Three out of four (76 per cent) workers in the United States said it's important that their employer takes action to protect the environment, according to a survey by WattzOn, a personal energy management platform.
While recycling and waste-reduction programs are the most prevalent programs employers use in and outside the workplace (66 per cent and 44.4 per cent, respectively), only 27 per cent of the 500 U.S. workers surveyed are very satisfied with their employer's efforts to help the environment.
"Employees are demanding more effort from their employers in developing programs to help protect the environment at the office and at home," said Steven Ashby, co-founder and chief product 0fficer at WattzOn. "More can be done to protect the environment through energy efficiency and savings on water and gasoline use. U.S. employees are looking for the tools to help them make environmentally-beneficial changes to their behavior and would like to receive these tools through their employer's benefits and corporate social responsibility (CSR) programs."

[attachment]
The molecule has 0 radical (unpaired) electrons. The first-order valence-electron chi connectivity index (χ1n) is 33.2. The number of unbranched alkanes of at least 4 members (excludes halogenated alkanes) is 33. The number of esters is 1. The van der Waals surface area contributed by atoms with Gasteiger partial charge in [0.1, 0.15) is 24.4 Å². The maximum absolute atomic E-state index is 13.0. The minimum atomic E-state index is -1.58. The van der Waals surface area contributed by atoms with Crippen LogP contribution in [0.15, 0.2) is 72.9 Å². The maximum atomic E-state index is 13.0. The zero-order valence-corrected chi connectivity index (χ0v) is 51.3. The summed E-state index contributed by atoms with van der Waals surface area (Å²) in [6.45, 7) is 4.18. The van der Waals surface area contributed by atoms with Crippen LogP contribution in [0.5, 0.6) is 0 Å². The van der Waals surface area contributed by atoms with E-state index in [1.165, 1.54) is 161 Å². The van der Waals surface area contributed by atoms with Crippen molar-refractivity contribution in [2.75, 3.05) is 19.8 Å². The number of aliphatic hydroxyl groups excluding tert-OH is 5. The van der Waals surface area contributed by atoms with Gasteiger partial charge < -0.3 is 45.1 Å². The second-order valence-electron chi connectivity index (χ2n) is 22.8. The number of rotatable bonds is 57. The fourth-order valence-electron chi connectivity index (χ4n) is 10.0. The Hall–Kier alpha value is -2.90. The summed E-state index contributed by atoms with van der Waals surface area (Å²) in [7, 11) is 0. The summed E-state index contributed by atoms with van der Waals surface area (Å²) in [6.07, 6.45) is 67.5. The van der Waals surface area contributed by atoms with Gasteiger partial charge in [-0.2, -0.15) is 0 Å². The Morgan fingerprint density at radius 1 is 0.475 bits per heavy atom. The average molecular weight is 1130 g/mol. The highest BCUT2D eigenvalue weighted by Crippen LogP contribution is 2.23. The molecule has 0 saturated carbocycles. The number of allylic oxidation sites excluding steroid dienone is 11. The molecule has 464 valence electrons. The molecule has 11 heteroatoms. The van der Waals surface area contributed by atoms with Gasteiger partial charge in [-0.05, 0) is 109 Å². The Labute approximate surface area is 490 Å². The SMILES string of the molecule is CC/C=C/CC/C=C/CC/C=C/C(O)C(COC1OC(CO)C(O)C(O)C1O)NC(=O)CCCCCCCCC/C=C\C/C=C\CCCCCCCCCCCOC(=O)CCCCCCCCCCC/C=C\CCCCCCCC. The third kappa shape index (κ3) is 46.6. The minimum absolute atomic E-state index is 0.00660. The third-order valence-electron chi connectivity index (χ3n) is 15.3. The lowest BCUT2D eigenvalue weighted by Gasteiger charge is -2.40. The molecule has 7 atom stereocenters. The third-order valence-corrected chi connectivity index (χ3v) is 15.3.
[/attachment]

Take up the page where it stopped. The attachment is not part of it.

Other highlights from the survey include:
• Workers want more action outside of the workplace as well. Three-quarters (74.2 per cent) would be interested in their employer providing free resources to help reduce home energy use and bills.
•Nearly one-half of all workers (47.8 per cent) said saving energy is not a priority for their employer and only 11.8 per cent said their company prioritizes reduction in greenhouse gases. And one in five workers (18.8 per cent) said their company has no environmental priorities whatsoever.
•One in four (24.4 per cent) workers said they would be likely to look for a new job if they discovered their employer had a bad record on environmental issues.
•One in five (20.8 per cent) would probably or definitely accept a five per cent pay cut to work for a company that takes strong action to protect the environment.
•One-half of respondents (53.6 per cent) consider a company's focus on environmental initiatives when deciding on an employer, yet only 17 per cent of knew if their own company had a program.
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